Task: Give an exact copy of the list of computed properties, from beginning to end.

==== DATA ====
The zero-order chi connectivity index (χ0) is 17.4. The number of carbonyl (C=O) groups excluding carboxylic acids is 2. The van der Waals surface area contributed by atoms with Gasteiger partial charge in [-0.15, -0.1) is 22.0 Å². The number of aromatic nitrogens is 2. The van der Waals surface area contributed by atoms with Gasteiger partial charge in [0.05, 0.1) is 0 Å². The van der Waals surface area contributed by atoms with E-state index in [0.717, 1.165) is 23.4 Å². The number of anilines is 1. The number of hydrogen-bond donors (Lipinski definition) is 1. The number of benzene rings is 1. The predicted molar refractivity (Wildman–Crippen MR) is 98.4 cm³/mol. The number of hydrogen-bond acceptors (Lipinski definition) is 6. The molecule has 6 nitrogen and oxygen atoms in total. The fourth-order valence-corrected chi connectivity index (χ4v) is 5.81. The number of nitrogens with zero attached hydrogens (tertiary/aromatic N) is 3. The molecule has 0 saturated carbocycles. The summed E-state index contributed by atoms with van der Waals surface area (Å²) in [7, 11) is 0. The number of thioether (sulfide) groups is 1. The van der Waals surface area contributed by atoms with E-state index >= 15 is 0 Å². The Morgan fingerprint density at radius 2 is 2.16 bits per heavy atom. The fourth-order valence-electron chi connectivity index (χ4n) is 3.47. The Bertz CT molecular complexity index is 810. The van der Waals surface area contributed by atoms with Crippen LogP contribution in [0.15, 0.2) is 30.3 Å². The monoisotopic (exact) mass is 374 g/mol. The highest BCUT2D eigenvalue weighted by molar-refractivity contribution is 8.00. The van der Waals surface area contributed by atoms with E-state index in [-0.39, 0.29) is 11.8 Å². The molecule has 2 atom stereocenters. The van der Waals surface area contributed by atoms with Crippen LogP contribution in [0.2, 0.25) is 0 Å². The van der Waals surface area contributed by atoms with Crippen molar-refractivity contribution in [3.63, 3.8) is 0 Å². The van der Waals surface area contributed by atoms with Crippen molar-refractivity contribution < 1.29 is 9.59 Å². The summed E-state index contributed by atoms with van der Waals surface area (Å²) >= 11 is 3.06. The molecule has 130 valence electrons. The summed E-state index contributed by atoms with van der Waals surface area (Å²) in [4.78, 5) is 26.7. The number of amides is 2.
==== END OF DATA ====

The zero-order chi connectivity index (χ0) is 17.4. The number of carbonyl (C=O) groups excluding carboxylic acids is 2. The van der Waals surface area contributed by atoms with Gasteiger partial charge in [-0.15, -0.1) is 22.0 Å². The number of aromatic nitrogens is 2. The van der Waals surface area contributed by atoms with Gasteiger partial charge in [0.05, 0.1) is 0 Å². The van der Waals surface area contributed by atoms with E-state index in [0.717, 1.165) is 23.4 Å². The number of anilines is 1. The number of hydrogen-bond donors (Lipinski definition) is 1. The number of benzene rings is 1. The predicted molar refractivity (Wildman–Crippen MR) is 98.4 cm³/mol. The number of hydrogen-bond acceptors (Lipinski definition) is 6. The molecule has 6 nitrogen and oxygen atoms in total. The fourth-order valence-corrected chi connectivity index (χ4v) is 5.81. The number of nitrogens with zero attached hydrogens (tertiary/aromatic N) is 3. The molecule has 0 saturated carbocycles. The summed E-state index contributed by atoms with van der Waals surface area (Å²) in [7, 11) is 0. The number of thioether (sulfide) groups is 1. The van der Waals surface area contributed by atoms with E-state index >= 15 is 0 Å². The Morgan fingerprint density at radius 2 is 2.16 bits per heavy atom. The fourth-order valence-electron chi connectivity index (χ4n) is 3.47. The Bertz CT molecular complexity index is 810. The van der Waals surface area contributed by atoms with Crippen LogP contribution in [0.15, 0.2) is 30.3 Å². The monoisotopic (exact) mass is 374 g/mol. The highest BCUT2D eigenvalue weighted by molar-refractivity contribution is 8.00. The van der Waals surface area contributed by atoms with E-state index in [-0.39, 0.29) is 11.8 Å². The molecule has 2 atom stereocenters. The van der Waals surface area contributed by atoms with Crippen LogP contribution in [0.2, 0.25) is 0 Å². The van der Waals surface area contributed by atoms with Crippen molar-refractivity contribution in [3.63, 3.8) is 0 Å². The van der Waals surface area contributed by atoms with Crippen molar-refractivity contribution < 1.29 is 9.59 Å². The summed E-state index contributed by atoms with van der Waals surface area (Å²) >= 11 is 3.06. The molecule has 130 valence electrons. The summed E-state index contributed by atoms with van der Waals surface area (Å²) in [4.78, 5) is 26.7. The number of amides is 2.